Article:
- Rahaf al-Qunun, who locked herself in a hotel room in Bangkok airport in a bid to escape her family, could be offered asylum by Australia.
- She flew to Thailand from Kuwait, where her family lives. She says she has renounced Islam, and that her family will kill her for it.
- After her story went viral, officials from the UN’s refugee agency took al-Qunun into their protection. They say they are assessing whether she can be considered a refugee.
- If they say that she is, Australia’s government is likely to offer her asylum, according to Australian news sources.
A Saudi teenager who barricaded herself in Bangkok’s airport to escape her family could be offered asylum by Australia.
18-year-old Rahaf al-Qunun locked herself in a hotel room at Suvarnabhumi Airport just outside the Thai capital.
She said she was fleeing her family, who she said “consider me as their property” and may kill her for renouncing Islam.
After her story went viral, al-Qunun secured the protection of the office of the UN High Commissioner for Refugees (UNHCR), which says it will look after her while they assess whether she is a genuine refugee.
According to Australian media, authorities in Australia are likely decided to grant al-Qunun asylum if the UNHCR is satisfied that she is a refugee. The UNHCR says this could take between five and seven days.
al-Qunun left Kuwait on Saturday, by boarding a flight to Bangkok. She has said her intention was to continue to Australia and claim asylum, but that she was stopped by Thai and Saudi authorities.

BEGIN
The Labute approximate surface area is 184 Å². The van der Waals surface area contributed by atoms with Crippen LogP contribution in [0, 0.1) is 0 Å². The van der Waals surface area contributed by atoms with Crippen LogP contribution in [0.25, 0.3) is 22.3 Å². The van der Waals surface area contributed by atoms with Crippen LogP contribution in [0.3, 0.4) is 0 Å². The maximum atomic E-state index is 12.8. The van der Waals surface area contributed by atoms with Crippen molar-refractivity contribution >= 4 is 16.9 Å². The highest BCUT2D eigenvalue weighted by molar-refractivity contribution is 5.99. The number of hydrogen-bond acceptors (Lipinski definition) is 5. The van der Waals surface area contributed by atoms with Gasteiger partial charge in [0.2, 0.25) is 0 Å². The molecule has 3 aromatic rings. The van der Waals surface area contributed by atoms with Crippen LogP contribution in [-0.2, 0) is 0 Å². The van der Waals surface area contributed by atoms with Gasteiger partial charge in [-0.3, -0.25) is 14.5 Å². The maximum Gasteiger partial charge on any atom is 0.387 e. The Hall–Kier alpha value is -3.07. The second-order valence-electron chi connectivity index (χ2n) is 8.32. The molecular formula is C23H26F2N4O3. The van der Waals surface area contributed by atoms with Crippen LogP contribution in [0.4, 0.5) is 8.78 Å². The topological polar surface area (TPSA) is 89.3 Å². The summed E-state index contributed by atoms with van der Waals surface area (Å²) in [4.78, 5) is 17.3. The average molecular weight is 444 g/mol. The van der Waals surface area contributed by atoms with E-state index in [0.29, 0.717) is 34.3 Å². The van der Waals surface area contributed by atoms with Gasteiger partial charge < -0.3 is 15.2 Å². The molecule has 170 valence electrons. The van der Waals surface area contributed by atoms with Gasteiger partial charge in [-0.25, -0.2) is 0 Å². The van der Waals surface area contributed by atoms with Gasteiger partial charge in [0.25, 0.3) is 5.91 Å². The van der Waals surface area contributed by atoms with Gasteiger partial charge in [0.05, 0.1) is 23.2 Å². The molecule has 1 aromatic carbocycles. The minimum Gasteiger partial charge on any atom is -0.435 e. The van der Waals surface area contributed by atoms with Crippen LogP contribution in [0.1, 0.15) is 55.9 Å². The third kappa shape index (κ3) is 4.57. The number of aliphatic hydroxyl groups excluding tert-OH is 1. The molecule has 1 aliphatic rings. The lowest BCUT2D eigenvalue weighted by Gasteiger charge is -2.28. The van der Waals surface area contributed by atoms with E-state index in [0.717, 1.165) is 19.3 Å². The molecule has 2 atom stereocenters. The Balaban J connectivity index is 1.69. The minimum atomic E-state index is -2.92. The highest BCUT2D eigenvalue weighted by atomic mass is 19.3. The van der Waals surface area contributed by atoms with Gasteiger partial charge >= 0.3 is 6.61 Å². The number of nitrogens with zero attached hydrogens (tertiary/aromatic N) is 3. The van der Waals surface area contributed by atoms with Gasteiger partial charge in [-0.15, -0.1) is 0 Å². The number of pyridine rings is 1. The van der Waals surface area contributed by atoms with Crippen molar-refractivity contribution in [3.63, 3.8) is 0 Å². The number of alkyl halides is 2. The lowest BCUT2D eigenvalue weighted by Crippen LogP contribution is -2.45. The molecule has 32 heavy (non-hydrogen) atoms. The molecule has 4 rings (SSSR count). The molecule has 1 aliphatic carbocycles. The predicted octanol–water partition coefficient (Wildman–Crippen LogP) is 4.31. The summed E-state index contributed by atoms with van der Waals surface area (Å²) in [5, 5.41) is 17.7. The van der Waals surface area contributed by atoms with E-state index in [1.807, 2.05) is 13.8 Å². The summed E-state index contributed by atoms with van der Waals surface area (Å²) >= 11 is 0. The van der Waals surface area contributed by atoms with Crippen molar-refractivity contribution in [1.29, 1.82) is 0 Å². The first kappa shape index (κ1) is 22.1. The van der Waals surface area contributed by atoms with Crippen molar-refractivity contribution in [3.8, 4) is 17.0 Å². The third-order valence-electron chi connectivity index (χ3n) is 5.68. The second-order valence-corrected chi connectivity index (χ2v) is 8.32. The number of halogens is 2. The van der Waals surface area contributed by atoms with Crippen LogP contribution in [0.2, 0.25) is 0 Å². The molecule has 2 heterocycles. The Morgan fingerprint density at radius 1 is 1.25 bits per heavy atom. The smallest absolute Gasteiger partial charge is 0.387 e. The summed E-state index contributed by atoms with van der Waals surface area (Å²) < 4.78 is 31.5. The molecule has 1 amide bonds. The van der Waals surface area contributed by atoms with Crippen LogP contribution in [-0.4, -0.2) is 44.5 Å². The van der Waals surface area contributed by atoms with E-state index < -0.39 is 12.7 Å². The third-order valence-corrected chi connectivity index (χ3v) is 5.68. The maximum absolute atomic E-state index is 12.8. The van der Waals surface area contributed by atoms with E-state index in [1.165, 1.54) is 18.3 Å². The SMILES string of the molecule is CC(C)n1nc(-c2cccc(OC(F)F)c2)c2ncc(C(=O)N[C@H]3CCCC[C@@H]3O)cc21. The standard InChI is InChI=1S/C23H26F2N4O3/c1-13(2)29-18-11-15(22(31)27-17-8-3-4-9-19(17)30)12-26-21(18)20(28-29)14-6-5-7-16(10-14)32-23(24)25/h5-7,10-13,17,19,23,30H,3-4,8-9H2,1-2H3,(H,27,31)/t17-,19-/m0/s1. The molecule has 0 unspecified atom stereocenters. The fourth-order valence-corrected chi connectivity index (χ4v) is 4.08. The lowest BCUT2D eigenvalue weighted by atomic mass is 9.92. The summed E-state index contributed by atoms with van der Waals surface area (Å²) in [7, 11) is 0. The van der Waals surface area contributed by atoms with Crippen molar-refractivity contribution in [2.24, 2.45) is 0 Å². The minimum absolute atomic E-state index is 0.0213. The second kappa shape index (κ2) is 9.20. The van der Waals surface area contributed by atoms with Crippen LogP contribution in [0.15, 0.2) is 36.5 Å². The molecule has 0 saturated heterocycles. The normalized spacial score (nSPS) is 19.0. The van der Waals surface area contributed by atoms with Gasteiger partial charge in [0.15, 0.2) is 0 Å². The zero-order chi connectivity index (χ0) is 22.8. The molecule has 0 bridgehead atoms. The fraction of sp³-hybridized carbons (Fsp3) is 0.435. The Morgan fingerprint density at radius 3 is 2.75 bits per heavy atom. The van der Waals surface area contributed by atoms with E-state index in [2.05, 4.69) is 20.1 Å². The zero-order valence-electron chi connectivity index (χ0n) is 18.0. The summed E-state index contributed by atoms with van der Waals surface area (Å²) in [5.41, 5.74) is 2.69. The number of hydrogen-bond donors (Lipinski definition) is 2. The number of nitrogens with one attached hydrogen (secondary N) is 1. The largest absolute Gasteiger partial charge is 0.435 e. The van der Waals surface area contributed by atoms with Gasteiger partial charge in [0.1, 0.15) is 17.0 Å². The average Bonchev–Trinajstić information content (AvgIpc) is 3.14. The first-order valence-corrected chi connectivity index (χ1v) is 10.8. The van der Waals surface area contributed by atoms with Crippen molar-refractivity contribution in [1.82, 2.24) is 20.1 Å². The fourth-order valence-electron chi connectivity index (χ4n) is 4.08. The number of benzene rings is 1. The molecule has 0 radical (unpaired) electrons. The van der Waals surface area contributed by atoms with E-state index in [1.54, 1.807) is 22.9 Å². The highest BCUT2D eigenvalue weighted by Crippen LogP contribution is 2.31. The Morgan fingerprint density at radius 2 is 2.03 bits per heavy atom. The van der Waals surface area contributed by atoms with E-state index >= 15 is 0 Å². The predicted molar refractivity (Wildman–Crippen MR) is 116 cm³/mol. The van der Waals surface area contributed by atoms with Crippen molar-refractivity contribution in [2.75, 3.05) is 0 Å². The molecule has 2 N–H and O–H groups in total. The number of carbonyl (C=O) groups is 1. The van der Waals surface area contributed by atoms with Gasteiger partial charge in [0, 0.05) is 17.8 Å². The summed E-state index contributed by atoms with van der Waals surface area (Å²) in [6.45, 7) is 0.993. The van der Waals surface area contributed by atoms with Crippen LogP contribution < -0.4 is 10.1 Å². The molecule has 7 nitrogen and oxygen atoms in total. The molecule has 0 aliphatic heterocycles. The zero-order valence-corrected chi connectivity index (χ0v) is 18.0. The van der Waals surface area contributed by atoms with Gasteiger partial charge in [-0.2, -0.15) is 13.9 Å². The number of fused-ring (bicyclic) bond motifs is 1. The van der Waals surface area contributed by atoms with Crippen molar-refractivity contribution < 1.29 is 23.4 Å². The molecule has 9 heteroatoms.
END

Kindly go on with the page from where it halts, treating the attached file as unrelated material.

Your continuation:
While waiting in a hotel room at the airport, al-Qunun barricaded herself in her room and started tweeting about her situation. In a series of tweets she has said she fears her family will kill her if she is sent back to Kuwait because she renounced Islam.
Nobody from her family has commented on the claims. Her father flew to the airport to meet Thai officials, but did not say anything to the media.
After her story caught worldwide attention, she was visited by UNHCR staff and placed under their protection.
On Monday, the head of Thailand’s immigration police said that al-Qunun would not be deported.
Surachate Hakparn told a press conference: “She is now under the sovereignty of Thailand; no-one and no embassy can force her to go anywhere.” He added: “Thailand is a land of smiles. We will not send anyone to die.”
Australia’s government has said publicly that al-Qunun’s claims are “deeply concerning,” and that it is monitoring the situation.
Australian news outlet The New Daily reported that officials “would likely grant her a humanitarian visa” if the UNHCR approves. Nine News, and also The Wall Street Journal, said that officials are merely “weighing” granting the application.
al-Qunun has also tweeted to ask for asylum from the UK, US, and Canada.
Saudi Arabia’s embassy in Thailand has denied reports that Riyadh requested her extradition.